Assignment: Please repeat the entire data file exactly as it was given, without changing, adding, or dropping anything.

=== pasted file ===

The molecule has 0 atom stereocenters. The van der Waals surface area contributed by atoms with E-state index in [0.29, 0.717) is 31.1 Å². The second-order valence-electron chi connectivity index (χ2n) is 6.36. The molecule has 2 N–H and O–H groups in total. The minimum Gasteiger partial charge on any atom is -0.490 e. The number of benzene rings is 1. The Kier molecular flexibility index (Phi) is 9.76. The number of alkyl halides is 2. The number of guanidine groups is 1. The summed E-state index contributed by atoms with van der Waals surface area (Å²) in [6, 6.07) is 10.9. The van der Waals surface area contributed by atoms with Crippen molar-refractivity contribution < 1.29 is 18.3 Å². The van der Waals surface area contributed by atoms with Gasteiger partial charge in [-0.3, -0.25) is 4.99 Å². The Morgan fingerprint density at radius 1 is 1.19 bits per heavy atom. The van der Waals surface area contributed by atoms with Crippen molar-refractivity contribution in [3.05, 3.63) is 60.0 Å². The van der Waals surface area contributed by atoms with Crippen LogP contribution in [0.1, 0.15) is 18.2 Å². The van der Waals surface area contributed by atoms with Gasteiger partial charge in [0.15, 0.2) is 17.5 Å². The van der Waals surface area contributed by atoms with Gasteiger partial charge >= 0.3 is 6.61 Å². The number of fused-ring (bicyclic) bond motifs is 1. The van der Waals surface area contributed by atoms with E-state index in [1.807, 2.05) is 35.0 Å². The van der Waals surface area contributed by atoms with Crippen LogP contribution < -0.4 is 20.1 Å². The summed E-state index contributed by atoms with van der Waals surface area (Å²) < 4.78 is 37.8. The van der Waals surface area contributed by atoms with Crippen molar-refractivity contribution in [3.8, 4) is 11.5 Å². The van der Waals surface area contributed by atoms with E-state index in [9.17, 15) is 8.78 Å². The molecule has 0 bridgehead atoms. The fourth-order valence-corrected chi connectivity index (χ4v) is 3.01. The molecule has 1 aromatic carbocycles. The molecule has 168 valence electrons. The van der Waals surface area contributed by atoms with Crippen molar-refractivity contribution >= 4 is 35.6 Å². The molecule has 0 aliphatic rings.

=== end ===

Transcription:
The molecule has 0 atom stereocenters. The van der Waals surface area contributed by atoms with E-state index in [0.29, 0.717) is 31.1 Å². The second-order valence-electron chi connectivity index (χ2n) is 6.36. The molecule has 2 N–H and O–H groups in total. The minimum Gasteiger partial charge on any atom is -0.490 e. The number of benzene rings is 1. The Kier molecular flexibility index (Phi) is 9.76. The number of alkyl halides is 2. The number of guanidine groups is 1. The summed E-state index contributed by atoms with van der Waals surface area (Å²) in [6, 6.07) is 10.9. The van der Waals surface area contributed by atoms with Crippen molar-refractivity contribution < 1.29 is 18.3 Å². The van der Waals surface area contributed by atoms with Gasteiger partial charge in [-0.3, -0.25) is 4.99 Å². The Morgan fingerprint density at radius 1 is 1.19 bits per heavy atom. The van der Waals surface area contributed by atoms with Crippen molar-refractivity contribution in [3.05, 3.63) is 60.0 Å². The van der Waals surface area contributed by atoms with Crippen LogP contribution in [0.1, 0.15) is 18.2 Å². The van der Waals surface area contributed by atoms with Gasteiger partial charge in [0.15, 0.2) is 17.5 Å². The van der Waals surface area contributed by atoms with Gasteiger partial charge >= 0.3 is 6.61 Å². The number of fused-ring (bicyclic) bond motifs is 1. The van der Waals surface area contributed by atoms with E-state index in [1.807, 2.05) is 35.0 Å². The van der Waals surface area contributed by atoms with Crippen LogP contribution < -0.4 is 20.1 Å². The summed E-state index contributed by atoms with van der Waals surface area (Å²) < 4.78 is 37.8. The van der Waals surface area contributed by atoms with Crippen molar-refractivity contribution in [3.8, 4) is 11.5 Å². The van der Waals surface area contributed by atoms with E-state index in [9.17, 15) is 8.78 Å². The molecule has 0 bridgehead atoms. The fourth-order valence-corrected chi connectivity index (χ4v) is 3.01. The molecule has 1 aromatic carbocycles. The molecule has 168 valence electrons. The van der Waals surface area contributed by atoms with Crippen molar-refractivity contribution >= 4 is 35.6 Å². The molecule has 0 aliphatic rings.